Windows Pose Safety Risk for Young Children, Experts Warn

Simple tips can help parents, caregivers prevent potentially fatal falls

FRIDAY, July 8 (HealthDay News) -- Along with rising summer temperatures, the number of youngsters injured after falling from an open window also increases, experts say, with many children requiring hospitalization.

Each year, roughly 3,300 children aged 5 years and younger are treated for falls from windows, according to the U.S. Consumer Product Safety Commission. Up to age 5 years, the majority of a child's weight is concentrated in the head. As a result, if these young children lean out a window, they are at greater risk for falling, doctors at the University of Michigan C.S. Mott Children's Hospital explained.

"Children younger than 5 are particularly curious about their environment and the events happening outside of a window are a natural draw for a child's attention," Dr. Michelle Macy, clinical lecturer of emergency medicine at the University of Michigan Medical School, said in a university news release. "Relatively large heads make it difficult for them to keep their balance, which is particularly true when they are leaning forward, like they do when trying to look out a window."

Window screens are not a solution to this safety problem, the experts warned. "A screen is not a safety device," Amy Teddy, Injury Prevention Program manager at Mott, stated in the news release. "They're designed to keep bugs out, but not to keep children in."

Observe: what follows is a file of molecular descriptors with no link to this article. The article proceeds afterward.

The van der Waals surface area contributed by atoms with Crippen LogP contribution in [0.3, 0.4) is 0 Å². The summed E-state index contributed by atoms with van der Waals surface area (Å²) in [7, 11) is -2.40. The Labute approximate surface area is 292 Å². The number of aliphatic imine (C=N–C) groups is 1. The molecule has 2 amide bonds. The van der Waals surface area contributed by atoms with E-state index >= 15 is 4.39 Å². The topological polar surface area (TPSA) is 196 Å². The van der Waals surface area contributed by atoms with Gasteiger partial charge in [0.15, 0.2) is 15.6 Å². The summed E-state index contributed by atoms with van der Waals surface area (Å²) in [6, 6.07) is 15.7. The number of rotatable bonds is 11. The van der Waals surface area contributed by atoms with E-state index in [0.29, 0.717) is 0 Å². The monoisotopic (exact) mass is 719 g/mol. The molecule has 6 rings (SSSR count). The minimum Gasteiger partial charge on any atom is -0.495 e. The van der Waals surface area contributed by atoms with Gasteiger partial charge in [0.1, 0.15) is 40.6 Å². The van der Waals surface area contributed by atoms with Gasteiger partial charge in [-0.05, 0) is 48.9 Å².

There are, however, more effective ways parents and other caregivers can help keep children safe this summer and avoid potentially fatal falls from windows. Health care professionals offer the following recommendations:

  • Supervise. Parents or caregivers should keep their eyes and attention focused on children when they are around open windows.
  • Move furniture away from the window. Placing a crib, bed or even a chair next to a window could enable small children to climb onto the window's ledge and gain easier access to the window opening.
  • Minimize openings. Make sure windows on upper floors are closed or never open more than a few inches. As a rule of thumb, if children can fit their head through the open space, they can fall out.
  • Lock them up. Keep windows closed and locked when they are not being used.

"Bottom line, parents need to take extra precautions around windows and keep young children within arms' reach when windows are open," concluded Macy.

The medical experts at Mott also noted that if a child does fall from a window, call 911 immediately. Never attempt to move a child who appears to be seriously injured, they added.

More information

The American Academy of Pediatrics provides more tips on window safety.

Mary Elizabeth Dallas SOURCE: University of Michigan Health System, news release, June 22, 2011

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